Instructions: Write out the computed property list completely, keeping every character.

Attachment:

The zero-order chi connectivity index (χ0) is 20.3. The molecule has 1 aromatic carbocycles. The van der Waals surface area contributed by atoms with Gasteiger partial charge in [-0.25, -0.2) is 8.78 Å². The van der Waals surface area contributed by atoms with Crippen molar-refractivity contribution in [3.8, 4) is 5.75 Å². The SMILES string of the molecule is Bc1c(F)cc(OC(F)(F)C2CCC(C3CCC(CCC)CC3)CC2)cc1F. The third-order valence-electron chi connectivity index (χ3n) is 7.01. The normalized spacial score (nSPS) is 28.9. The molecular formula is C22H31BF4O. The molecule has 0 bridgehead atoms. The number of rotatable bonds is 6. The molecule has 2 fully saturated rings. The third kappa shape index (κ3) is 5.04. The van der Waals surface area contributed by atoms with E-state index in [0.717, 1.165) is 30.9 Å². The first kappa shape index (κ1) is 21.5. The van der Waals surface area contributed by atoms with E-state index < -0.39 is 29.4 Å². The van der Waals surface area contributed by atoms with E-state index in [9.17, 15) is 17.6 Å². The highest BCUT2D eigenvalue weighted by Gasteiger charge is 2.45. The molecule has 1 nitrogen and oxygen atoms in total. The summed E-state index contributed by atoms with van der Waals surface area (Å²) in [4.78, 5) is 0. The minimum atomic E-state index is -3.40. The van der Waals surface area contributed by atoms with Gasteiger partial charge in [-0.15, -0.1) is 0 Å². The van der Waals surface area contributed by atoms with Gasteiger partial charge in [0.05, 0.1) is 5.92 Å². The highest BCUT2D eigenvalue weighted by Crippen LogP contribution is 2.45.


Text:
The zero-order chi connectivity index (χ0) is 20.3. The molecule has 1 aromatic carbocycles. The van der Waals surface area contributed by atoms with Gasteiger partial charge in [-0.25, -0.2) is 8.78 Å². The van der Waals surface area contributed by atoms with Crippen molar-refractivity contribution in [3.8, 4) is 5.75 Å². The SMILES string of the molecule is Bc1c(F)cc(OC(F)(F)C2CCC(C3CCC(CCC)CC3)CC2)cc1F. The third-order valence-electron chi connectivity index (χ3n) is 7.01. The normalized spacial score (nSPS) is 28.9. The molecular formula is C22H31BF4O. The molecule has 0 bridgehead atoms. The number of rotatable bonds is 6. The molecule has 2 fully saturated rings. The third kappa shape index (κ3) is 5.04. The van der Waals surface area contributed by atoms with E-state index in [0.717, 1.165) is 30.9 Å². The first kappa shape index (κ1) is 21.5. The van der Waals surface area contributed by atoms with E-state index < -0.39 is 29.4 Å². The van der Waals surface area contributed by atoms with E-state index in [9.17, 15) is 17.6 Å². The highest BCUT2D eigenvalue weighted by Gasteiger charge is 2.45. The molecule has 1 nitrogen and oxygen atoms in total. The summed E-state index contributed by atoms with van der Waals surface area (Å²) in [4.78, 5) is 0. The minimum atomic E-state index is -3.40. The van der Waals surface area contributed by atoms with Gasteiger partial charge in [-0.15, -0.1) is 0 Å². The van der Waals surface area contributed by atoms with Gasteiger partial charge in [0.05, 0.1) is 5.92 Å². The highest BCUT2D eigenvalue weighted by Crippen LogP contribution is 2.45.